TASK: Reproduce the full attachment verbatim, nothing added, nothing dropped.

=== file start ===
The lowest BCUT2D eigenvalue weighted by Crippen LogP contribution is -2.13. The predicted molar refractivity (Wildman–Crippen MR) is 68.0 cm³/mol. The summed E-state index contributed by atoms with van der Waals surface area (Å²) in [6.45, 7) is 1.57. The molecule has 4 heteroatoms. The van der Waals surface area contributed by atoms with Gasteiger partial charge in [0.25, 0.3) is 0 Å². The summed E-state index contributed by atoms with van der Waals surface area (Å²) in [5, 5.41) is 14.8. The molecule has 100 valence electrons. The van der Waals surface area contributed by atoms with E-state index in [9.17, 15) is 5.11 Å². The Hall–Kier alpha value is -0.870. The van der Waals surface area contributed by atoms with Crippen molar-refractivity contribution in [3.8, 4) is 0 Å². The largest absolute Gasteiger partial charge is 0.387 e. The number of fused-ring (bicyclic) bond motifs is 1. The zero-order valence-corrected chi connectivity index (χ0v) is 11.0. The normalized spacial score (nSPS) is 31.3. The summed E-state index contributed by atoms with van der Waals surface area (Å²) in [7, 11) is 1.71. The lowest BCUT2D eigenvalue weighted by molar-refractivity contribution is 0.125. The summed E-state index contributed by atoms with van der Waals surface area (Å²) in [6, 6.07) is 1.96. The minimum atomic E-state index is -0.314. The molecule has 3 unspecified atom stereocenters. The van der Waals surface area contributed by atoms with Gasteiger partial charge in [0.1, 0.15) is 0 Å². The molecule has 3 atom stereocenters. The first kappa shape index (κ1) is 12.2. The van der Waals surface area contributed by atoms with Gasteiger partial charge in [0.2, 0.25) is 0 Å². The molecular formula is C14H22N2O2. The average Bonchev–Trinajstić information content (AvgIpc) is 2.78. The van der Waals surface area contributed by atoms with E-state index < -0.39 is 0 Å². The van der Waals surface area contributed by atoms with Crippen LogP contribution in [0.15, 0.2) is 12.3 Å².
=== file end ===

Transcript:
The lowest BCUT2D eigenvalue weighted by Crippen LogP contribution is -2.13. The predicted molar refractivity (Wildman–Crippen MR) is 68.0 cm³/mol. The summed E-state index contributed by atoms with van der Waals surface area (Å²) in [6.45, 7) is 1.57. The molecule has 4 heteroatoms. The van der Waals surface area contributed by atoms with Gasteiger partial charge in [0.25, 0.3) is 0 Å². The summed E-state index contributed by atoms with van der Waals surface area (Å²) in [5, 5.41) is 14.8. The molecule has 100 valence electrons. The van der Waals surface area contributed by atoms with E-state index in [9.17, 15) is 5.11 Å². The Hall–Kier alpha value is -0.870. The van der Waals surface area contributed by atoms with Crippen molar-refractivity contribution in [3.8, 4) is 0 Å². The largest absolute Gasteiger partial charge is 0.387 e. The number of fused-ring (bicyclic) bond motifs is 1. The zero-order valence-corrected chi connectivity index (χ0v) is 11.0. The normalized spacial score (nSPS) is 31.3. The summed E-state index contributed by atoms with van der Waals surface area (Å²) in [7, 11) is 1.71. The lowest BCUT2D eigenvalue weighted by molar-refractivity contribution is 0.125. The summed E-state index contributed by atoms with van der Waals surface area (Å²) in [6, 6.07) is 1.96. The minimum atomic E-state index is -0.314. The molecule has 3 unspecified atom stereocenters. The van der Waals surface area contributed by atoms with Gasteiger partial charge in [0.1, 0.15) is 0 Å². The molecule has 3 atom stereocenters. The first kappa shape index (κ1) is 12.2. The van der Waals surface area contributed by atoms with Gasteiger partial charge in [0.2, 0.25) is 0 Å². The molecular formula is C14H22N2O2. The average Bonchev–Trinajstić information content (AvgIpc) is 2.78. The van der Waals surface area contributed by atoms with E-state index < -0.39 is 0 Å². The van der Waals surface area contributed by atoms with Crippen LogP contribution in [0.15, 0.2) is 12.3 Å².